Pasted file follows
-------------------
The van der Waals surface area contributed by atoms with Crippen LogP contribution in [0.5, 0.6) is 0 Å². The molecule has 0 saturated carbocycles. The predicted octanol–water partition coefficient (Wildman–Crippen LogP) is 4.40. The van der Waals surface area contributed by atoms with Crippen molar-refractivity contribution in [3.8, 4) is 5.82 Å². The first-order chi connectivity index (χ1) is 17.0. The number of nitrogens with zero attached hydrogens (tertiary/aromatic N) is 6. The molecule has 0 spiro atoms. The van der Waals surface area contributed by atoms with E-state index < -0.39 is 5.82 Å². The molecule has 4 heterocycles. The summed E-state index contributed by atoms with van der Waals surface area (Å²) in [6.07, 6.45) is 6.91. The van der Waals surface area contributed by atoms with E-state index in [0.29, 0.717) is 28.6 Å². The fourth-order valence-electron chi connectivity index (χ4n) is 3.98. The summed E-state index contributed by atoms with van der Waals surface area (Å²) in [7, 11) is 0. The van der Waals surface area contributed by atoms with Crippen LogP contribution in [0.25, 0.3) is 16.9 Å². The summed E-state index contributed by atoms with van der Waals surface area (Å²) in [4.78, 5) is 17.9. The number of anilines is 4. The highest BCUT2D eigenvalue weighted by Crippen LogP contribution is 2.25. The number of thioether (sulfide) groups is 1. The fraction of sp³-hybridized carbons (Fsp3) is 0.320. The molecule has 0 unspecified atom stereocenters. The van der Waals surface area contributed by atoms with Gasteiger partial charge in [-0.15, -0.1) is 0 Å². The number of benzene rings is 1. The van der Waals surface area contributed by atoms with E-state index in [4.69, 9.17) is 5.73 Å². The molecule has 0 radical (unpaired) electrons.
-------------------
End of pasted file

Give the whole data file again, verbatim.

The van der Waals surface area contributed by atoms with Crippen LogP contribution in [0.5, 0.6) is 0 Å². The molecule has 0 saturated carbocycles. The predicted octanol–water partition coefficient (Wildman–Crippen LogP) is 4.40. The van der Waals surface area contributed by atoms with Crippen molar-refractivity contribution in [3.8, 4) is 5.82 Å². The first-order chi connectivity index (χ1) is 17.0. The number of nitrogens with zero attached hydrogens (tertiary/aromatic N) is 6. The molecule has 0 spiro atoms. The van der Waals surface area contributed by atoms with E-state index < -0.39 is 5.82 Å². The molecule has 4 heterocycles. The summed E-state index contributed by atoms with van der Waals surface area (Å²) in [6.07, 6.45) is 6.91. The van der Waals surface area contributed by atoms with E-state index in [0.29, 0.717) is 28.6 Å². The fourth-order valence-electron chi connectivity index (χ4n) is 3.98. The summed E-state index contributed by atoms with van der Waals surface area (Å²) in [7, 11) is 0. The van der Waals surface area contributed by atoms with Crippen LogP contribution in [0.25, 0.3) is 16.9 Å². The summed E-state index contributed by atoms with van der Waals surface area (Å²) in [4.78, 5) is 17.9. The number of anilines is 4. The highest BCUT2D eigenvalue weighted by Crippen LogP contribution is 2.25. The number of thioether (sulfide) groups is 1. The fraction of sp³-hybridized carbons (Fsp3) is 0.320. The molecule has 0 unspecified atom stereocenters. The van der Waals surface area contributed by atoms with Gasteiger partial charge in [-0.15, -0.1) is 0 Å². The number of benzene rings is 1. The van der Waals surface area contributed by atoms with E-state index in [4.69, 9.17) is 5.73 Å². The molecule has 0 radical (unpaired) electrons.